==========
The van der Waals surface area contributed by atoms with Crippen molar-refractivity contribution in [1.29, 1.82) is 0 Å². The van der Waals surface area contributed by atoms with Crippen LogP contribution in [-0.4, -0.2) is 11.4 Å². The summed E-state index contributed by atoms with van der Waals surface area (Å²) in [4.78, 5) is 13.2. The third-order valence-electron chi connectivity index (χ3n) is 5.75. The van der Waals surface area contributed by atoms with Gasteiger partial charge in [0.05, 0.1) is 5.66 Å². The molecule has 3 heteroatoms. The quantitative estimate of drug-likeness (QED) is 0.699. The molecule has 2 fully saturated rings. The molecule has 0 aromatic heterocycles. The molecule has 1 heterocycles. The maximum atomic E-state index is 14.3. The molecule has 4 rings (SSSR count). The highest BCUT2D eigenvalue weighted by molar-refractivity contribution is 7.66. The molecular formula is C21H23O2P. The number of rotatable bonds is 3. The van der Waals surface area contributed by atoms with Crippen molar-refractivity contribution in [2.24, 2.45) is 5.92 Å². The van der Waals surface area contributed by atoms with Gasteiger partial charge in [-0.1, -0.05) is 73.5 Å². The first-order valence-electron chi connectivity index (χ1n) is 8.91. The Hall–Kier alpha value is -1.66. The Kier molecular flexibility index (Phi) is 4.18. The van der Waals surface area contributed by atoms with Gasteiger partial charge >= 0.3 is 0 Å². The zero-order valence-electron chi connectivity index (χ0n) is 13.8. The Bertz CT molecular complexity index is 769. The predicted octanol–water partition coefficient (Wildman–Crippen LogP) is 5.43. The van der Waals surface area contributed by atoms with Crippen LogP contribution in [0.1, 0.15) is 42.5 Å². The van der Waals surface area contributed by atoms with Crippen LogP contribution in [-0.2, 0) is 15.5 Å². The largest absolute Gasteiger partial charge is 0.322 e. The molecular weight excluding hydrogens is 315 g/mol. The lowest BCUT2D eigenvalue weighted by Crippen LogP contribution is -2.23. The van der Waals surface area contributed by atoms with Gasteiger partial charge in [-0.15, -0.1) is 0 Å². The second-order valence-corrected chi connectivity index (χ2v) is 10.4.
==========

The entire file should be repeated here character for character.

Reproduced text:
The van der Waals surface area contributed by atoms with Crippen molar-refractivity contribution in [1.29, 1.82) is 0 Å². The van der Waals surface area contributed by atoms with Crippen LogP contribution in [-0.4, -0.2) is 11.4 Å². The summed E-state index contributed by atoms with van der Waals surface area (Å²) in [4.78, 5) is 13.2. The third-order valence-electron chi connectivity index (χ3n) is 5.75. The van der Waals surface area contributed by atoms with Gasteiger partial charge in [0.05, 0.1) is 5.66 Å². The molecule has 3 heteroatoms. The quantitative estimate of drug-likeness (QED) is 0.699. The molecule has 2 fully saturated rings. The molecule has 0 aromatic heterocycles. The molecule has 1 heterocycles. The maximum atomic E-state index is 14.3. The molecule has 4 rings (SSSR count). The highest BCUT2D eigenvalue weighted by molar-refractivity contribution is 7.66. The molecular formula is C21H23O2P. The number of rotatable bonds is 3. The van der Waals surface area contributed by atoms with Crippen molar-refractivity contribution in [2.24, 2.45) is 5.92 Å². The van der Waals surface area contributed by atoms with Gasteiger partial charge in [-0.1, -0.05) is 73.5 Å². The first-order valence-electron chi connectivity index (χ1n) is 8.91. The Hall–Kier alpha value is -1.66. The Kier molecular flexibility index (Phi) is 4.18. The van der Waals surface area contributed by atoms with Gasteiger partial charge >= 0.3 is 0 Å². The zero-order valence-electron chi connectivity index (χ0n) is 13.8. The Bertz CT molecular complexity index is 769. The predicted octanol–water partition coefficient (Wildman–Crippen LogP) is 5.43. The van der Waals surface area contributed by atoms with Crippen LogP contribution in [0.1, 0.15) is 42.5 Å². The van der Waals surface area contributed by atoms with Crippen LogP contribution in [-0.2, 0) is 15.5 Å². The largest absolute Gasteiger partial charge is 0.322 e. The molecular weight excluding hydrogens is 315 g/mol. The lowest BCUT2D eigenvalue weighted by Crippen LogP contribution is -2.23. The van der Waals surface area contributed by atoms with Gasteiger partial charge in [-0.15, -0.1) is 0 Å². The second-order valence-corrected chi connectivity index (χ2v) is 10.4.